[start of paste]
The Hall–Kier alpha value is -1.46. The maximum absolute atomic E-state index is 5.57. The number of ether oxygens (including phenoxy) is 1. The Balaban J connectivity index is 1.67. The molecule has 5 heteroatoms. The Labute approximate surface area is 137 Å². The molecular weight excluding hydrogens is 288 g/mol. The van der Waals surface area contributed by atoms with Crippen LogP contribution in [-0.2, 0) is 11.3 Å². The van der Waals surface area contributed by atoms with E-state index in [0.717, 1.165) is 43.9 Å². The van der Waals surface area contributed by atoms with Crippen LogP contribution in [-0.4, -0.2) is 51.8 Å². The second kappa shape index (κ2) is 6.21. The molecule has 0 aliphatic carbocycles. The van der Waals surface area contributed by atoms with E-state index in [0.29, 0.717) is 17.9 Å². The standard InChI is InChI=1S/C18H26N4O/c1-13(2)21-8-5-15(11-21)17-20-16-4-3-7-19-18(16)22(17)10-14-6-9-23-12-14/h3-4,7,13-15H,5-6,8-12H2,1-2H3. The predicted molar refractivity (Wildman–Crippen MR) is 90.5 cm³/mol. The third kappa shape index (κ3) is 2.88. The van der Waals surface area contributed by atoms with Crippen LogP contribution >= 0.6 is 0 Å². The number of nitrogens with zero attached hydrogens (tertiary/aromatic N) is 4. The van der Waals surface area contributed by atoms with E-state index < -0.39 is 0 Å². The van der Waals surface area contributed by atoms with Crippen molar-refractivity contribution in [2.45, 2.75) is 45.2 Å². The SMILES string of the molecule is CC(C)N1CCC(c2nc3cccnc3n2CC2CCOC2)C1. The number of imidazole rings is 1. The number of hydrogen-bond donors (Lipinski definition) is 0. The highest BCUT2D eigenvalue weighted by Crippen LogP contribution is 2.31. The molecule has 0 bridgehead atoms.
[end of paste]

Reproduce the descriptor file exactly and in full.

The Hall–Kier alpha value is -1.46. The maximum absolute atomic E-state index is 5.57. The number of ether oxygens (including phenoxy) is 1. The Balaban J connectivity index is 1.67. The molecule has 5 heteroatoms. The Labute approximate surface area is 137 Å². The molecular weight excluding hydrogens is 288 g/mol. The van der Waals surface area contributed by atoms with Crippen LogP contribution in [-0.2, 0) is 11.3 Å². The van der Waals surface area contributed by atoms with E-state index in [0.717, 1.165) is 43.9 Å². The van der Waals surface area contributed by atoms with Crippen LogP contribution in [-0.4, -0.2) is 51.8 Å². The second kappa shape index (κ2) is 6.21. The molecule has 0 aliphatic carbocycles. The van der Waals surface area contributed by atoms with E-state index in [0.29, 0.717) is 17.9 Å². The standard InChI is InChI=1S/C18H26N4O/c1-13(2)21-8-5-15(11-21)17-20-16-4-3-7-19-18(16)22(17)10-14-6-9-23-12-14/h3-4,7,13-15H,5-6,8-12H2,1-2H3. The predicted molar refractivity (Wildman–Crippen MR) is 90.5 cm³/mol. The third kappa shape index (κ3) is 2.88. The van der Waals surface area contributed by atoms with Crippen LogP contribution >= 0.6 is 0 Å². The number of nitrogens with zero attached hydrogens (tertiary/aromatic N) is 4. The van der Waals surface area contributed by atoms with E-state index < -0.39 is 0 Å². The van der Waals surface area contributed by atoms with Crippen molar-refractivity contribution in [2.45, 2.75) is 45.2 Å². The SMILES string of the molecule is CC(C)N1CCC(c2nc3cccnc3n2CC2CCOC2)C1. The number of imidazole rings is 1. The number of hydrogen-bond donors (Lipinski definition) is 0. The highest BCUT2D eigenvalue weighted by Crippen LogP contribution is 2.31. The molecule has 0 bridgehead atoms.